Teachers Receive Top Award for Hitting Mark with Students

Tita Parham

Wallace and Andrus

Professors Bill Wallace (left) and Dr. Tracy Andrus

Although he doesn't have a specific philosophy about teaching, Professor Bill Wallace says he does want to "listen carefully, to think about the kinds of challenges and opportunities that I am engaged in with students and to encourage them to see (and) realize their own potential."

He says most of his job is to provide opportunities, a little advice, and "then literally get out of the way."

It's a teaching method his students seem to appreciate. Several nominated him for the 2012-2013 Exemplary Teacher Award given by the General Board of Higher Education and Ministry's Division of Higher Education.

Wallace is a professor and chair of the theatre arts and communication studies departments at Hamline University in St. Paul, Minn.

He is one of 62 faculty members at United Methodist-related colleges and universities nominated and selected by their institutions to receive the award for exemplary teaching, service to students beyond the classroom and commitment to values-centered education.

Wallace teaches courses in stagecraft; scene, lighting, and makeup design; theatre for children; and methods of teaching theatre and dance. He also offers a study-abroad course titled "Theatre in Britain."

His students are mostly undergraduates.

"I am fortunate, working in the arts, to have students who come in the door already motivated and interested," he said.

What he enjoys most about teaching, Wallace said, is the moment when a student "gets it" and then takes off with a project, design or idea with "the self-confidence and courage to see it to completion."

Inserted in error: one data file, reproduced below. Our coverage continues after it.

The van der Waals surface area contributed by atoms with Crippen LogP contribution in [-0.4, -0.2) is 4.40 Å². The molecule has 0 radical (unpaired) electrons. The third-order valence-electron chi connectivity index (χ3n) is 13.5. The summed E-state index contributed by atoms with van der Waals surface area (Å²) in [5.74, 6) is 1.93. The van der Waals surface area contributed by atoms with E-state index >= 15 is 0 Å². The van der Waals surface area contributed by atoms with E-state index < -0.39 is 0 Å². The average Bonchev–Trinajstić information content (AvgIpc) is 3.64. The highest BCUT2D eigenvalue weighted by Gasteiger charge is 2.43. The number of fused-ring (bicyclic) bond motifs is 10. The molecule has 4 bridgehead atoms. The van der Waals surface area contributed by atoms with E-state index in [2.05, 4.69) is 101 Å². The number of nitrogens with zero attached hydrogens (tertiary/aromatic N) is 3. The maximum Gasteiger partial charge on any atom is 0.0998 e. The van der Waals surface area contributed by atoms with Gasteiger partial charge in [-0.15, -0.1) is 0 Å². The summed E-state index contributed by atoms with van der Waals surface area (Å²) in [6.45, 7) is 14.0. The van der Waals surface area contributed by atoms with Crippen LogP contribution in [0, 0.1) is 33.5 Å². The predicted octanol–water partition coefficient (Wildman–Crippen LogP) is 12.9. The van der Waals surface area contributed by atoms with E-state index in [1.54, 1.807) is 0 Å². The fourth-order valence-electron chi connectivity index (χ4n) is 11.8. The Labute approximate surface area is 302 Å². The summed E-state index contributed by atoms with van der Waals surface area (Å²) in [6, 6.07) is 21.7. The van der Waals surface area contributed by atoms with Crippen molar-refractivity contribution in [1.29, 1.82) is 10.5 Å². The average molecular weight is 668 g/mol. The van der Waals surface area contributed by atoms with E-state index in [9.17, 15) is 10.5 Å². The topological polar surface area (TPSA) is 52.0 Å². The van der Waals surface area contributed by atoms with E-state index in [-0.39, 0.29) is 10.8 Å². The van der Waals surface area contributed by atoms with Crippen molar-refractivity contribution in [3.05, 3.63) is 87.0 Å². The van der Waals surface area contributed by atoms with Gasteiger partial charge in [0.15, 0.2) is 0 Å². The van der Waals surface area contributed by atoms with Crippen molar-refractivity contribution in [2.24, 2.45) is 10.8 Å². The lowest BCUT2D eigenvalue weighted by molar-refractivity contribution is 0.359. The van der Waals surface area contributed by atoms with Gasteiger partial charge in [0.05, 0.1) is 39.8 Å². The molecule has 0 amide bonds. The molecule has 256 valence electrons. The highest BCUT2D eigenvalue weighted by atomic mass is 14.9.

"Once that happens, when the student sees how (to) solve problems, then all the rest is easy," he said.

Wallace says he was quite surprised to have won the award.

"I have some very generous students who nominated me for this award," he said. "Many, many of my colleagues here at Hamline are much more talented and deserving, so this award was an unexpected honor."

Not just a job

Dr. Tracy Andrus says he felt equally honored to receive the award.

"I was all smiles," he said of learning about the recognition. "I gave God a ‘fist bump' and thanked him . . . and many of the faculty members for the recommendation. Winning this award has reinvigorated my energy and commitment to strive to be the best teacher I can be."  

Andrus is an assistant professor and director of the Lee P. Brown Criminal Justice Institute at Wiley College in Marshall, Tex. He teaches four classes on criminal justice, mostly to younger undergraduates.

Andrus says he teaches because he loves it. "I do not consider teaching to be a job. To me, teaching is a hobby," he said. "I love to present my students with dilemmas and gather their thoughts about how they would resolve certain types of situations and conflicts in criminal justice."

That includes providing real-world experiences. Andrus says his department recently coordinated having a live trial on campus "with a real judge, real defendants, prosecutors," giving students a chance to see a bench trial from start to finish.

He says that kind of experiences, plus class debates and lectures from practitioners in the field, "make for great teaching."

"I love to see students learn," he said. "I love to see the excitement on their faces when they learn new knowledge. I have never attended a graduation ceremony in which I have not shed tears of joy for our students."

Gerald Lord, associate general secretary of GBHEM's Division of Higher Education, said the award aims to show GBHEM's support and appreciation for outstanding teachers.

"Quality teaching is a critical piece in educating young leaders for The United Methodist Church and the world.  We are proud of the talented faculty at our 119 UM-related educational institutions, and this award recognizes a few of those who are especially outstanding,"  Lord said.

Award recipients

In addition to support and appreciation for outstanding teaching, the Division of Higher Education provides a certificate and monetary award to the faculty members nominated and selected by their institutions to receive the award.

Recipients of the 2013 award are listed in the sidebar on the right.

* Tita Parham is a freelance writer, editor and communications consultant based in Apopka, Fla.

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